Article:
The person who is actually responsible for doing the computer games books is Nick Roberts. Nick joined Newsfield while still at Ludlow School. I think he was 15, and approached me by saying Robin Candy was getting tired as Tips editor (Robin was just 16 at the time), and that he, Nick, could do a better job. As it turned out, Robin wanted to move onto more creative writing, so Nick got the chance. Nick stayed with Newsfield, and then Impact Magazines, and became an editor, before doing a stint at Paragon (not to be confused with Parragon, above).

Prima Creative Services employs many of the old Newsfield crew. Along with myself, Oliver and Franco, Matthew Uffindell (co-writer of CRASH #1 and 2, later production manager for the company; Matthew was 17 when he started), Carol Parkinson (formerly Kinsey, who ran mail order/subscriptions), her husband, Michael Parkinson who runs our scanning department (and used to be screens photographer in the pre-Mac days), Jo Lewis (now a designer, who started in Newsfield's Ad dept), Ian and Charlie Chubb (designers, who started life at Newsfield as process camera operators, converting game screens to usable bromides for the layout artists to stick down).

We create the majority of football sticker collections and albums for Topps/Merlin, such as KICK-OFF, PREMIER LEAGUE 98, as well as other entertainment subjects. We produced the official ENGLAND, HISTORY OF THE F.A. for Virgin and the VIRGIN FOOTBALL RECORDS. We have just completed PRINCE NASEEM: LORD OF THE RING for Parragon, and put to bed last week SUPERSTARS OF THE WORLD CUP.

What were the best/worse things about the Speccy?

The best things about the Speccy -- it had a lot going for it. Its price made it affordable, and the games were inexpensive (despite the continual "hard-earned cash" moans!). I think it challenged games designers because, compared to much bigger machines, they had so little space into which the game code had to go. At one point, I would have backed the cleverness of a Speccy games designer against any university graduate working for ICL or IBM.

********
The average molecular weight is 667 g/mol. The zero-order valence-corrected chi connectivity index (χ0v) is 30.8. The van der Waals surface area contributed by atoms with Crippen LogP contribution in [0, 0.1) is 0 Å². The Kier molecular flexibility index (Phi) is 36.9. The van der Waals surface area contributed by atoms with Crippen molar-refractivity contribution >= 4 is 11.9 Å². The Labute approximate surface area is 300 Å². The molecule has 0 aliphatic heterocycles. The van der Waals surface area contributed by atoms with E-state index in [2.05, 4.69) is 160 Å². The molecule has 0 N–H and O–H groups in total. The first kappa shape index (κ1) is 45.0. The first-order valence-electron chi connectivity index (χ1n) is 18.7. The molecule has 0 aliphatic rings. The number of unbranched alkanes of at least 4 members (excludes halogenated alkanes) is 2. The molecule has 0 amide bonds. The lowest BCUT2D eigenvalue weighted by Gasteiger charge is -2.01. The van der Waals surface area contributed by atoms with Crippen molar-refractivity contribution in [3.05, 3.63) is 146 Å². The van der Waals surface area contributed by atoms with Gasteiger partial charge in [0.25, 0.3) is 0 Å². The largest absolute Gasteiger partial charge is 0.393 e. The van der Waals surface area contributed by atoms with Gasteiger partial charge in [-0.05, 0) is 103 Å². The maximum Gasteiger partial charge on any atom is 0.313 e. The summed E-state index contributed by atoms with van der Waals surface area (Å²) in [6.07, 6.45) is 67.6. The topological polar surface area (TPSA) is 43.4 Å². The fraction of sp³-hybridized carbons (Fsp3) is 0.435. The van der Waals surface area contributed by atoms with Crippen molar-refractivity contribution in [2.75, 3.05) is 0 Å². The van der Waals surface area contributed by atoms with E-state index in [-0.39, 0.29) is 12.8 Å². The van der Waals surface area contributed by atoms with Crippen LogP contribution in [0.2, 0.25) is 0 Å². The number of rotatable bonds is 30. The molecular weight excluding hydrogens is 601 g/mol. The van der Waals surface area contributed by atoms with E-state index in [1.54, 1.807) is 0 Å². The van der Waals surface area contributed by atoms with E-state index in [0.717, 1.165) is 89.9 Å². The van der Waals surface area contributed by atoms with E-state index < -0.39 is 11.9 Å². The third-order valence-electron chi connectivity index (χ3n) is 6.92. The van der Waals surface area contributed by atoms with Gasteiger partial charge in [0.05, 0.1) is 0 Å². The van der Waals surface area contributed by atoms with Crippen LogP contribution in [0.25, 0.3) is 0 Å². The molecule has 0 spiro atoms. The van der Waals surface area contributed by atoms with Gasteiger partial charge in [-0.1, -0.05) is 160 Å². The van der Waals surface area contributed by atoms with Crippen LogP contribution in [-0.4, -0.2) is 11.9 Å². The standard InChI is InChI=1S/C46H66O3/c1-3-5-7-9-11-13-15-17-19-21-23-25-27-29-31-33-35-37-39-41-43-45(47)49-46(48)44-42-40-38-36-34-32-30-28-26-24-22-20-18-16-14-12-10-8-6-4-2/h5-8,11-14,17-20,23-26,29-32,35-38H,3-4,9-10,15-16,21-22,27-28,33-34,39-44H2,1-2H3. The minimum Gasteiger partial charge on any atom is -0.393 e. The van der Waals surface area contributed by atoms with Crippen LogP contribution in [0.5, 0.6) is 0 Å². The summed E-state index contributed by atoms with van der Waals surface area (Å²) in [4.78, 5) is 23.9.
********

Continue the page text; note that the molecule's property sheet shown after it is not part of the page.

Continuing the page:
The worst things -- well, I guess the keyboard was a joke, but we sort of loved it anyway. The early 48K Spectrums made it difficult for peripheral manufacturers to do much, so joysticks were always a headache. Fortunately, Sinclair made it easier later on. At first I think Sinclair wanted total control, with no third parties butting in, but then realised he was only holding back the machine.

And the sound...?

What were your favourite Speccy games and why?

Just about everything from Ultimate Play The Game. Their company name was no boast. The Stamper brothers were way ahead of the game. Not only did they manage to create large, fast and decorative sprites, but -- with few exceptions -- the gameplay was brilliant. And, as Rare, they're still knockin' them dead with games like GOLDEN EYE. I'm sure there were others, but time, you know...

Favourite Speccy coders/artists/musicians?

As above, the Stampers. Then there was Derek Brewster, who also wrote CRASH's Adventure Line for a while, but who was such a great guy. But the person who I most admired, and came to know reasonably well, was Matthew Smith (JET SET WILLY). He created a game that took platformers to a height rarely achieved since, and in essence made later and much better looking games like SONIC possible to conceive.

It's difficult to split coders and artists apart for much of the Speccy's run, simply because most did both. As for musicians, I can't recall thinking there was anything that wonderful on the Spectrum.

Favourite Speccy journalists?

At the risk of upsetting loads of good people, I had no real favourite Speccy journalists. I have to admit that my favourites were ZZAP!64 people: Gary Penn, Gary Liddon and Julian Rignall. Yes, I know they all came from Newsfield, but they went on to other companies and magazines. Gary Penn was so dedicated to the computer games business and also to running a good magazine. Julian learned his trade thoroughly at Newsfield and later put it to stunning use at EMAP. Gary Liddon was one of the funniest writers around -- the hard part was to make sure his copy was well edited in order to avoid furious parents and libel writs.